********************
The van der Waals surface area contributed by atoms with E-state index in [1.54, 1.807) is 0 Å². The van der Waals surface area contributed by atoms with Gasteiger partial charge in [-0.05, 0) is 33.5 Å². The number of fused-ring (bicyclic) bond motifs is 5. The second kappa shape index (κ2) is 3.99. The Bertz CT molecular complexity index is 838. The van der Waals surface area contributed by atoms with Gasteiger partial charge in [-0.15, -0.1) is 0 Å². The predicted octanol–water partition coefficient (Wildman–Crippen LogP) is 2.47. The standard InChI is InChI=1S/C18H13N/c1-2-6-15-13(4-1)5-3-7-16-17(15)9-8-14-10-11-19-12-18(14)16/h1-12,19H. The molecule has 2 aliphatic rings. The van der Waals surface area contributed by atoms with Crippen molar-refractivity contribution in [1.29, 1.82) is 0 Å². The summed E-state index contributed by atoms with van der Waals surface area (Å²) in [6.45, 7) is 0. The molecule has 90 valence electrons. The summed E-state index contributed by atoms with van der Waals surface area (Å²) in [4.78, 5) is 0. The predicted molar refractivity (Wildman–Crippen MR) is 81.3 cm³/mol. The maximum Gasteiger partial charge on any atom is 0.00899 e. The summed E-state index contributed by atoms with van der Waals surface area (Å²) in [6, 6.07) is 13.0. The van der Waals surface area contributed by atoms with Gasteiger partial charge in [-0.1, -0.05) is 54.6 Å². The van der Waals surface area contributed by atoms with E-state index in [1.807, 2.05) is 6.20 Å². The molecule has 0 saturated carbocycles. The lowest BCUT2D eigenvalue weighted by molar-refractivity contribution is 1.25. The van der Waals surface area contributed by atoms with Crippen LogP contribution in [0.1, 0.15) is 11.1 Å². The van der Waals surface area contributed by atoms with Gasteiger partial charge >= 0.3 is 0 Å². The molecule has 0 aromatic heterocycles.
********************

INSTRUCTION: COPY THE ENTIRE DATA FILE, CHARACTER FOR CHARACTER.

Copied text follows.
The van der Waals surface area contributed by atoms with E-state index in [1.54, 1.807) is 0 Å². The van der Waals surface area contributed by atoms with Gasteiger partial charge in [-0.05, 0) is 33.5 Å². The number of fused-ring (bicyclic) bond motifs is 5. The second kappa shape index (κ2) is 3.99. The Bertz CT molecular complexity index is 838. The van der Waals surface area contributed by atoms with Gasteiger partial charge in [-0.15, -0.1) is 0 Å². The predicted octanol–water partition coefficient (Wildman–Crippen LogP) is 2.47. The standard InChI is InChI=1S/C18H13N/c1-2-6-15-13(4-1)5-3-7-16-17(15)9-8-14-10-11-19-12-18(14)16/h1-12,19H. The molecule has 2 aliphatic rings. The van der Waals surface area contributed by atoms with Crippen molar-refractivity contribution in [1.29, 1.82) is 0 Å². The summed E-state index contributed by atoms with van der Waals surface area (Å²) in [6.45, 7) is 0. The molecule has 90 valence electrons. The summed E-state index contributed by atoms with van der Waals surface area (Å²) in [4.78, 5) is 0. The predicted molar refractivity (Wildman–Crippen MR) is 81.3 cm³/mol. The maximum Gasteiger partial charge on any atom is 0.00899 e. The summed E-state index contributed by atoms with van der Waals surface area (Å²) in [6, 6.07) is 13.0. The van der Waals surface area contributed by atoms with Gasteiger partial charge in [-0.1, -0.05) is 54.6 Å². The van der Waals surface area contributed by atoms with E-state index in [1.807, 2.05) is 6.20 Å². The molecule has 0 saturated carbocycles. The lowest BCUT2D eigenvalue weighted by molar-refractivity contribution is 1.25. The van der Waals surface area contributed by atoms with Crippen LogP contribution in [0.1, 0.15) is 11.1 Å². The van der Waals surface area contributed by atoms with Gasteiger partial charge >= 0.3 is 0 Å². The molecule has 0 aromatic heterocycles.